Obama has been promising for the past month that he would soon propose a foreclosure prevention program, and many believe that could be part of a plan he announces in the coming week. Indeed, he said Saturday that his plan will include a proposal to lower mortgage costs.

Each Taxpayer Could Get $9718 From The Stimulus Money

Question: “If we just gave all the bailout money to taxpayers, how much would we each get? I’ve seen $25,000, $300,000, $1 million – what’s the real answer?” — Miranda Marquit, Logan, Utah

Answer: $9,718.49

To arrive at that figure, took the total of the bank bailout, $700 billion, and added that to the proposed stimulus spending in the House of Representatives bill, $819 billion. That totals $1.519 trillion.

We then divide that number by 156.3 million, which was the total number of U.S. filers in 2008.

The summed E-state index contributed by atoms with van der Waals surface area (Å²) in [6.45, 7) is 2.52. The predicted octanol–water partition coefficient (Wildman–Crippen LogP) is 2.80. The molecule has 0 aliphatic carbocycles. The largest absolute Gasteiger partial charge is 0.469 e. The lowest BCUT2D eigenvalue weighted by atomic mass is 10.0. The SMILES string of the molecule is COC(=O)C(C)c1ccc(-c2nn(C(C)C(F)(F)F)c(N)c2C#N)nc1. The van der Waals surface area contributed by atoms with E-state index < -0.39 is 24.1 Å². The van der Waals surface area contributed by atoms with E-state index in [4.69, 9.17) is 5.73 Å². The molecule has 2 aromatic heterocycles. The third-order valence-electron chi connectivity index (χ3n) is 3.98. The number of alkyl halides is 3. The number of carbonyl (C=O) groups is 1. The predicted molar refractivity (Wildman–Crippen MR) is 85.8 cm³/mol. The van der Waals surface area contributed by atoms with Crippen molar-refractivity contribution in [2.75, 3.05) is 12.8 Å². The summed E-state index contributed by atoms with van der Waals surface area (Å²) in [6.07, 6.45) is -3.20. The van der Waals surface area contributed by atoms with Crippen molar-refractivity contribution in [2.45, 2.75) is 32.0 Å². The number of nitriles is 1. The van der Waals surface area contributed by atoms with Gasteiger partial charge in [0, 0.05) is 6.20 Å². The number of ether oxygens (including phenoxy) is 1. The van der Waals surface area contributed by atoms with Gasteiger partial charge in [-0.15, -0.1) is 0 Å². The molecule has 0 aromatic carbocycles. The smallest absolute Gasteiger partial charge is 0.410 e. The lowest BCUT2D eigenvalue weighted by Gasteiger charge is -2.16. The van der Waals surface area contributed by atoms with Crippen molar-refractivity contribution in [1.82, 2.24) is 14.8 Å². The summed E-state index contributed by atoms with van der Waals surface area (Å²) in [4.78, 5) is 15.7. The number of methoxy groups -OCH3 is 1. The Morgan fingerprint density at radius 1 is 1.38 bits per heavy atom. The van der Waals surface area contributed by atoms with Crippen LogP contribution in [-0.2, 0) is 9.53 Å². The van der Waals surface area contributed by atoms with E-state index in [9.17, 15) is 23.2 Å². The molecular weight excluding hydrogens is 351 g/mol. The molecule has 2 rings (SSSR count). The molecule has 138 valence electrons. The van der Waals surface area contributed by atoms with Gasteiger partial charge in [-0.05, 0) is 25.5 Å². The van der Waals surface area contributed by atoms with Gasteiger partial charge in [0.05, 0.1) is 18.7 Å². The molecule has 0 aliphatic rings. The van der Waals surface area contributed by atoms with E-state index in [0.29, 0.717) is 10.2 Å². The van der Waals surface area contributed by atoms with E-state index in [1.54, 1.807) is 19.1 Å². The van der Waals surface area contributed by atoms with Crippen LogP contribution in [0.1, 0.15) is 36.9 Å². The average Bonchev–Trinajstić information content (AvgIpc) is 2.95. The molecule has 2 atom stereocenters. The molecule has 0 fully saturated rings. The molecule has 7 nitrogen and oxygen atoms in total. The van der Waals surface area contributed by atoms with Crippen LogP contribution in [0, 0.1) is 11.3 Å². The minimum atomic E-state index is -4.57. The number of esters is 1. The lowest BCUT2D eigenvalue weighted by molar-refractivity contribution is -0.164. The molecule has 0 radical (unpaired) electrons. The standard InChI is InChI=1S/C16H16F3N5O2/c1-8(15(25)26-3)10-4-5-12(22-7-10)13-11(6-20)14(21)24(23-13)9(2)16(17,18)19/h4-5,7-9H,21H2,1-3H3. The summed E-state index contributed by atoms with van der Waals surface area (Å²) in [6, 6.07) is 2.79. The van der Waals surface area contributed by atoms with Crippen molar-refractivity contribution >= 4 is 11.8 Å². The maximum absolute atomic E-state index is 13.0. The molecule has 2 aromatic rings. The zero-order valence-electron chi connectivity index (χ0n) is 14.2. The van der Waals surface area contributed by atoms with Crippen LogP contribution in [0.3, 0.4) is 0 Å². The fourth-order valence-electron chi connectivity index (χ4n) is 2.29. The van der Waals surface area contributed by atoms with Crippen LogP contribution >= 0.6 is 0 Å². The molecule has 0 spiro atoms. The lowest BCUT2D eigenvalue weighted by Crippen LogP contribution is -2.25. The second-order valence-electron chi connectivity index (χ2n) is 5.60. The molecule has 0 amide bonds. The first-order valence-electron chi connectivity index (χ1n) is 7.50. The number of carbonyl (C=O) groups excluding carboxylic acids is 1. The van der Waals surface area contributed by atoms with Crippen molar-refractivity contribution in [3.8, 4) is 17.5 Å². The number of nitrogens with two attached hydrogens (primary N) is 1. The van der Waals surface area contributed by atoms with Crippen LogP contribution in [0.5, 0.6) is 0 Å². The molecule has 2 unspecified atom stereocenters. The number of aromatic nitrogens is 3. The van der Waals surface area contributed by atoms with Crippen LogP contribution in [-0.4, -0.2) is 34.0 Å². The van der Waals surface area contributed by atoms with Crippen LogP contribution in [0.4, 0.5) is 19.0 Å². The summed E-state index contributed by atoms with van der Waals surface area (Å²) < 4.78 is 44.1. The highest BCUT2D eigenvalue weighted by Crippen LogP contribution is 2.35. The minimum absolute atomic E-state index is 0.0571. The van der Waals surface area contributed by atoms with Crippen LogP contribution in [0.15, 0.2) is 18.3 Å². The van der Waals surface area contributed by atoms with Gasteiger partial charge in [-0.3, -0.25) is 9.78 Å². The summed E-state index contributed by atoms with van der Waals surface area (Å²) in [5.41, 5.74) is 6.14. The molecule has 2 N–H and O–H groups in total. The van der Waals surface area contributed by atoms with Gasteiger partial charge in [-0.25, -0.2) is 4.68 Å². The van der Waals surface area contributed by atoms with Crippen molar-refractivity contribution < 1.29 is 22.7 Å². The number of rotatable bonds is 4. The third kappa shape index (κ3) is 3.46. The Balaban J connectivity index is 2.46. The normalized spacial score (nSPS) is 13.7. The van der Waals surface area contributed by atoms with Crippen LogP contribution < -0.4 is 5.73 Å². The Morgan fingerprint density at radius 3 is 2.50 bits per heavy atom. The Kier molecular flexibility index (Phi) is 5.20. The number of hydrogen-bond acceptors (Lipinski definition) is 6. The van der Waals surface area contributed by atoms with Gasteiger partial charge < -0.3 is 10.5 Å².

So: $1.519 trillion divided by 156.3 million equals $9,718.49 per U.S. taxpayer.

Economist’s View

There were really only two glimmers of hope that the US could avoid a Japan-like multi-year stagnation. One was the offsetting effect of a strong global economy. Of course, we all know how that story ended. Poorly. The other was my certainty that US policymakers like NEC head Lawrence Summers and Treasury Secretary Timothy Geithner had studied the Japanese crisis up and down and realized that you needed to meet a banking crisis head-on, not with halfway measures that left the system crippled.

But today, reading CNBC’s coverage of the plan, it becomes painfully clear that we are headed full speed on a policy bullet train designed to repeat Japan’s errors.

The financial crisis has been so mismanaged that the public will not support package with a high price tag, a price tag that could climb into the trillions. And there is no way to even bring the issue to the public unless taxpayers effectively buy troubled banks, which can only be justified after first wiping out shareholders and bondholders. Then the